Although we don't believe in timing the market or panicking over market movements, we do like to keep an eye on big changes -- just in case they're material to our investing thesis.

What: Shares of operational intelligence software specialist Splunk (NASDAQ:SPLK) plunged 18% Friday despite its better than expected first-quarter results.

So what: Quarterly revenue rose 50% year over year to $85.9 million. Meanwhile, adjusted operating margin was negative 4.2%, which translated to an adjusted loss of $0.04 per share. Analysts on average, were looking for a wider loss of $0.06 per share on lower sales of $80.74 million.

Splunk expects current-quarter revenue between $92 million and $94 million, with adjusted operating margin between negative 2% and negative 4%. Analysts, on average, were modeling a second-quarter loss of $0.02 per share on sales of $91.6 million.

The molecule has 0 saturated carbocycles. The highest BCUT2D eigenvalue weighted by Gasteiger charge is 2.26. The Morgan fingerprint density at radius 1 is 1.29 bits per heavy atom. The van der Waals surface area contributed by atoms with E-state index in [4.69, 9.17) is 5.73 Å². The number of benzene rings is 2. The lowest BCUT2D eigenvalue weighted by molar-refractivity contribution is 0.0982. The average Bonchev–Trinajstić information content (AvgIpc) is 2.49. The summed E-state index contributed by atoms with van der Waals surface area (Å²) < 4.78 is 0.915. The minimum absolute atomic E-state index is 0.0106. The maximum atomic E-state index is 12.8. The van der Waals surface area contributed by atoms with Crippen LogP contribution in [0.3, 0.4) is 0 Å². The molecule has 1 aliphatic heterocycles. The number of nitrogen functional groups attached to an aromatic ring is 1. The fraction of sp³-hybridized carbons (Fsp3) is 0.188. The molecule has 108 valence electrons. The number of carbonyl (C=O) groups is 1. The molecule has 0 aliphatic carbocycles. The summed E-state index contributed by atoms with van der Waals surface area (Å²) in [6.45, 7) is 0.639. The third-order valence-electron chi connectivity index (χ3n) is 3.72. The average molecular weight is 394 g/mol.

Finally -- and this explains today's pullback -- Splunk raised its full fiscal-year revenue guidance to between $402 million and $410 million, up from its previous guidance for fiscal 2015 sales of $400 million. Curiously, though, adjusted operating margin is still expected to be roughly zero. Analysts, for their part, were already expecting a breakeven year on sales of $406.9 million.

Now what: Splunk certainly wasn't kidding a few weeks ago when it said investors should expect "strong fiscal first quarter FY15 results." But it's obvious the market was hoping for a bigger guidance increase based on analysts' full-year expectation going into the report. And with shares of Splunk priced for perfection at roughly 19.5 times trailing 12-month sales and 300 times the next year's estimated earnings, investors were understandably demanding blockbuster results on every metric. As a result, while this certainly doesn't mean Splunk's long-term story is broken, I have no problem continuing to watch this one from the sidelines.

Steve Symington has no position in any stocks mentioned. The Motley Fool has no position in any of the stocks mentioned. Try any of our Foolish newsletter services free for 30 days. We Fools may not all hold the same opinions, but we all believe that considering a diverse range of insights makes us better investors. The Motley Fool has a disclosure policy.